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Cierrah Flaig and Nicole Womaski. What’s an Ionic Compound? When one or more electrons are removed from a metal and transferred to a nonmetal resulting.

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Presentation on theme: "Cierrah Flaig and Nicole Womaski. What’s an Ionic Compound? When one or more electrons are removed from a metal and transferred to a nonmetal resulting."— Presentation transcript:

1 Cierrah Flaig and Nicole Womaski

2 What’s an Ionic Compound? When one or more electrons are removed from a metal and transferred to a nonmetal resulting in attraction between positive and negative ions

3 Now that you are informed on what each bond is, you are ready to learn which elements are involved in each bond, the roles of the electrons, why the bonds form, the formation of the salt, different types of bonds such as- single, double, and triple; and some physical characteristics of each bond.

4 Nonmetals and Metals are the types of elements associated with ionic bonding. Since metals have very few electrons in their outer energy level, they lose them more willingly. In order to removed electrons you need to have ionization energy. Nonmetals have one or two valence electrons missing from their outer electron configuration therefore will not be as readily to lose electrons, resulting in higher electron negativity. Instead, they usually gain more electrons. When nonmetals gain electrons, this is called electron affinity.

5 Remember when we defined what an ionic bond was? We talked about how in the end positive and negative ions are attracted to each other. The question is, how did these positive and negative ions form? First off, you have to try and satisfy the octet rule for both positive and negative ions!

6 A cation, or also known as a positive ion, is formed by removing electrons from atoms. An anion, or negative ion, is formed by adding electrons to the atom. Since nonmetals and metals have the ability to gain and lose electrons that is why they are the only elements involved with ionic bonding.

7 Why do ionic bonds from and how does it happen? Ionic bonds form due to an atom that doesn’t have enough electrons and then gives off electrons to an atom that is worse off When this type of bond is formed, lattice energy is released.

8 Like we said earlier, electron affinity is the energy needed to gain an electron but there is another type of energy that is very important when dealing with transferring electrons. Ionization energy is the energy that is needed to remove an electron. Adding and removing electrons isn’t the only step in forming an ionic bond. The other part is the formation of the salt.

9 Without salt formation ionic bonds would not occur. While forming salt, the process begins with energy input and ending with energy output. Way more energy is released at the end of the formation then the beginning. Sodium and chlorine both need energy added to them to convert them from a solid to a gas. Since sodium and chlorine are now gasses, more energy needs to remove an electron from each sodium atom.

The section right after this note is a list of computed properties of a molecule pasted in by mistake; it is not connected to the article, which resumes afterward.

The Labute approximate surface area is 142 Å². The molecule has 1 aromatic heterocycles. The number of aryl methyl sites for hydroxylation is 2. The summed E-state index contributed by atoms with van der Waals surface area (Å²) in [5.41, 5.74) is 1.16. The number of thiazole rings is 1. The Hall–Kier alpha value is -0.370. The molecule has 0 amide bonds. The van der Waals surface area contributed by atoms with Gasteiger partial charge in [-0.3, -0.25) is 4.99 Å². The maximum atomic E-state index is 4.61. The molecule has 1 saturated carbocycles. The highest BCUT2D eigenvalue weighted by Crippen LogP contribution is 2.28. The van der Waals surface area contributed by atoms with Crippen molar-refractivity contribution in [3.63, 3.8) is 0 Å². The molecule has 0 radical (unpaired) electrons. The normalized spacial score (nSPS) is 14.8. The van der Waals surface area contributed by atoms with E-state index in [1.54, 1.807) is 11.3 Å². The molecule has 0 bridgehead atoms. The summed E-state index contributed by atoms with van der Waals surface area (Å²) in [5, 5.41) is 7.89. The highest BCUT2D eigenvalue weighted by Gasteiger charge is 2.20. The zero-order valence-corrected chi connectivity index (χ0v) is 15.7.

10 At Room Temp. -Sodium Chloride - is a solid -able to crush into powder - does not conduct electricity As a powder

11 In Distilled Water and Burning Sodium Chloride in distilled water: - conducts electricity - dissolves Sodium Chloride Burning: - very high melting point Dissolving

12 What are Covalent Bonds? A covalent bond occurs when two atoms share valence electrons with each other.

13 Carbon compounds, or organic compounds, are often associated with Covalent Bonds. Hydrogen and Oxygen are also involved with these bonds.

14 Covalent bond are formed between two non-metals that have similar electro negativities. Neither of the two non- metals are strong enough to attract electrons from the other. So to get stabilized, they share their electrons from outer orbits.

15 Polar Covalent Bonds These bonds are created when the shared electrons between atoms are not equally shared. When one atom has higher electro negativity than the atom that its sharing with, this occurs. The atom with the higher electro negativity will have a stronger pull. Then the shared electrons will be closer to the atom with the higher electro negativity, making it unequally shared. Also the atoms that are higher will take on the partial negative charge.

16 Non-Polar Covalent Bonds When atoms share their electrons equally they are created. When two atoms have similar or the same electron affinity it occurs. The closer the values of their electron affinity, the stronger the attraction. This occurs in gas molecules, also known as diatomic elements.

17 Single Bond When two electrons one pair of electrons are shared between two atoms. This is the most stable bond because it has a lower level of reactivity meaning in loosing electrons to atoms that want to steal electrons. Single bonds have a smaller density and are much weaker.

18 Double Bond When two atoms share two pairs of electrons amongst each other. It is depicted by two horizontal lines between two atoms in a molecule. This type of bond is much stronger than a single bond but less stable.

19 Triple Bond When three pairs of electrons are shared between two atoms in a molecule. It is the least stable out of the three general types of covalent bonds. Its very vulnerable to electron thieves.

20 With covalent bonds, there is electron negativity. Electron negativity is the ability to attract electrons towards itself. This type of energy is most useful for non metals but are used for other elements as well.

21 Characteristics Covalent bonds have a specific shape and have low melting and boiling points. At room temperature these bonds can be liquid or gas. Covalent bonds solubility in water is high to low.

22 Our Chemistry book and handouts

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